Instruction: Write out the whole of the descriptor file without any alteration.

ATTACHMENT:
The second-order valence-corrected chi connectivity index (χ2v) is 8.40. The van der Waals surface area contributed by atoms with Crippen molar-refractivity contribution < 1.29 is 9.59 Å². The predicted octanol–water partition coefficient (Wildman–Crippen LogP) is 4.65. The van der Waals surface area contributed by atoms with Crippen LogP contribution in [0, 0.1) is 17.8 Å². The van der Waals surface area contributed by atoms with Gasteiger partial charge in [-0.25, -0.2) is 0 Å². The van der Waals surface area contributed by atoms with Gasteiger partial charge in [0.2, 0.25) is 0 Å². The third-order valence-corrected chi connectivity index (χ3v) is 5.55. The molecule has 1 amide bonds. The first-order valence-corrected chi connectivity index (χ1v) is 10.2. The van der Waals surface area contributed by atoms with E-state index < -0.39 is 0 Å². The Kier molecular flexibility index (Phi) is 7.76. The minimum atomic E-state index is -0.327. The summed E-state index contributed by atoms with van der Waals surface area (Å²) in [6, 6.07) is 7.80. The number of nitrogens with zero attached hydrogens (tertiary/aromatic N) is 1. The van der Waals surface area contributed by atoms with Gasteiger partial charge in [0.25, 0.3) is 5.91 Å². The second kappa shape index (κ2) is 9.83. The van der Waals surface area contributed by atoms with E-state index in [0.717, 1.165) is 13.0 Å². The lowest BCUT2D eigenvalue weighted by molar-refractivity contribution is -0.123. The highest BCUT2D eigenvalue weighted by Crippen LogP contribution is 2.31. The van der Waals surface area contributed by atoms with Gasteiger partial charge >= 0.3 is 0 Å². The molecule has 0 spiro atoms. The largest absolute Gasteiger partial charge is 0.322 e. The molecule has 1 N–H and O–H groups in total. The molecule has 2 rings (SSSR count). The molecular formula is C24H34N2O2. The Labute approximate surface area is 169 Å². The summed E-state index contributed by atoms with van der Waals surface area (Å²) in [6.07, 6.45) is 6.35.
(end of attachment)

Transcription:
The second-order valence-corrected chi connectivity index (χ2v) is 8.40. The van der Waals surface area contributed by atoms with Crippen molar-refractivity contribution < 1.29 is 9.59 Å². The predicted octanol–water partition coefficient (Wildman–Crippen LogP) is 4.65. The van der Waals surface area contributed by atoms with Crippen LogP contribution in [0, 0.1) is 17.8 Å². The van der Waals surface area contributed by atoms with Gasteiger partial charge in [-0.25, -0.2) is 0 Å². The van der Waals surface area contributed by atoms with Gasteiger partial charge in [0.2, 0.25) is 0 Å². The third-order valence-corrected chi connectivity index (χ3v) is 5.55. The molecule has 1 amide bonds. The first-order valence-corrected chi connectivity index (χ1v) is 10.2. The van der Waals surface area contributed by atoms with E-state index < -0.39 is 0 Å². The Kier molecular flexibility index (Phi) is 7.76. The minimum atomic E-state index is -0.327. The summed E-state index contributed by atoms with van der Waals surface area (Å²) in [6, 6.07) is 7.80. The number of nitrogens with zero attached hydrogens (tertiary/aromatic N) is 1. The van der Waals surface area contributed by atoms with Gasteiger partial charge in [0.25, 0.3) is 5.91 Å². The second kappa shape index (κ2) is 9.83. The van der Waals surface area contributed by atoms with E-state index in [0.717, 1.165) is 13.0 Å². The lowest BCUT2D eigenvalue weighted by molar-refractivity contribution is -0.123. The highest BCUT2D eigenvalue weighted by Crippen LogP contribution is 2.31. The van der Waals surface area contributed by atoms with Gasteiger partial charge >= 0.3 is 0 Å². The molecule has 0 spiro atoms. The largest absolute Gasteiger partial charge is 0.322 e. The molecule has 1 N–H and O–H groups in total. The molecule has 2 rings (SSSR count). The molecular formula is C24H34N2O2. The Labute approximate surface area is 169 Å². The summed E-state index contributed by atoms with van der Waals surface area (Å²) in [6.07, 6.45) is 6.35.